Back to the William R. Talbot Home Page.  Back to the Maps Page
  John Rocque. "England and Wales," 1794.
Rocque, England and Wales

Rocque, England and Wales
John Rocque. “England and Wales Drawn from the Most Accurate Surveys . . .” (London: Laurie & Whittle, No. 53 Fleet Street as the Act directs, 12 May 1794 [1790]). Maps 6 and 7 from Sayer’s General Atlas of 1790. Four-sheet wall map, each “half” measuring 22 7/8 x 38 3/4" at neat line plus margins. Strong original outline hand color. Fine laid paper with bold crown watermark clearly visible. Cartouche uncolored as issued. Some minor transference, right margin close, very minor marginal wear. Otherwise, excellent condition for a map this size.

This impressive large-scale map was drawn by Rocque, an immigrant Huguenot who worked in London from 1735 to 1762. Not much is known about the early life of this surveyor, engraver and publisher, even though he is mentioned in nearly every major scholarly work on British maps of the period.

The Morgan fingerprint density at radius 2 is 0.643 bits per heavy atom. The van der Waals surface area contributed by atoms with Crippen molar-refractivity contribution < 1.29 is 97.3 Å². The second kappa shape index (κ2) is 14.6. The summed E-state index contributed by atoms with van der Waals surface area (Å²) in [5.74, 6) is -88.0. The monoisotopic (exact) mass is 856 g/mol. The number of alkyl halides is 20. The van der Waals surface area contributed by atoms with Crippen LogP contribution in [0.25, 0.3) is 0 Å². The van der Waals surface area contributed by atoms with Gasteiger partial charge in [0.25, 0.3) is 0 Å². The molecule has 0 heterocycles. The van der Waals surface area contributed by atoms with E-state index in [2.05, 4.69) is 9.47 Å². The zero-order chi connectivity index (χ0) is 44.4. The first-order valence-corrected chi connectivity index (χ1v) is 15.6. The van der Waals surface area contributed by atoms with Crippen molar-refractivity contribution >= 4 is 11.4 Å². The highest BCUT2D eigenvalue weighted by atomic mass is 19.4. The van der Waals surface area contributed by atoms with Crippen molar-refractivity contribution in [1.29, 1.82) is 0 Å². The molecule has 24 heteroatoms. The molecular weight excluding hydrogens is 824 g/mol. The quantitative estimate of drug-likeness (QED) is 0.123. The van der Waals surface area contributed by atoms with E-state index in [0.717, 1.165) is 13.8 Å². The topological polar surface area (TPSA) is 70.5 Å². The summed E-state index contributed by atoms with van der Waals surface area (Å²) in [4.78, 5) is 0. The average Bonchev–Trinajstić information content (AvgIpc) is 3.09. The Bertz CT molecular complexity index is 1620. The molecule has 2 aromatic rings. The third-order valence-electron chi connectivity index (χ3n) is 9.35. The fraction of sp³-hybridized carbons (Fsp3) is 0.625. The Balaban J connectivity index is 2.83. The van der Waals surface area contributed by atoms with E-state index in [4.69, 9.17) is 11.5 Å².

The map exemplifies the strong graphic presence of Rocque’s signature topographic detail as well as an elaborate cartouche, here uncolored as issued. Rocque is recognized as an innovator of the British town plan and a master of large-scale cartographic style. The map of England and Wales was conceived during the high point of the map maker’s career and seems to have been completed as a part of a series of four-sheet British Isles maps. According to the reference literature, examples of his large maps with all sheets intact are not common.

A wonderfully detailed four-sheet map with title contained within a large decorative allegorical cartouche depicting the artistic, scientific, and commercial accomplishments of the English. Abbeys and castles are duly noted. Small inset of the “Isles of Scilly.” Tall ships sailing solo and as part of fleets decorate the seas around the islands.


Copyright 2003, William R. Talbot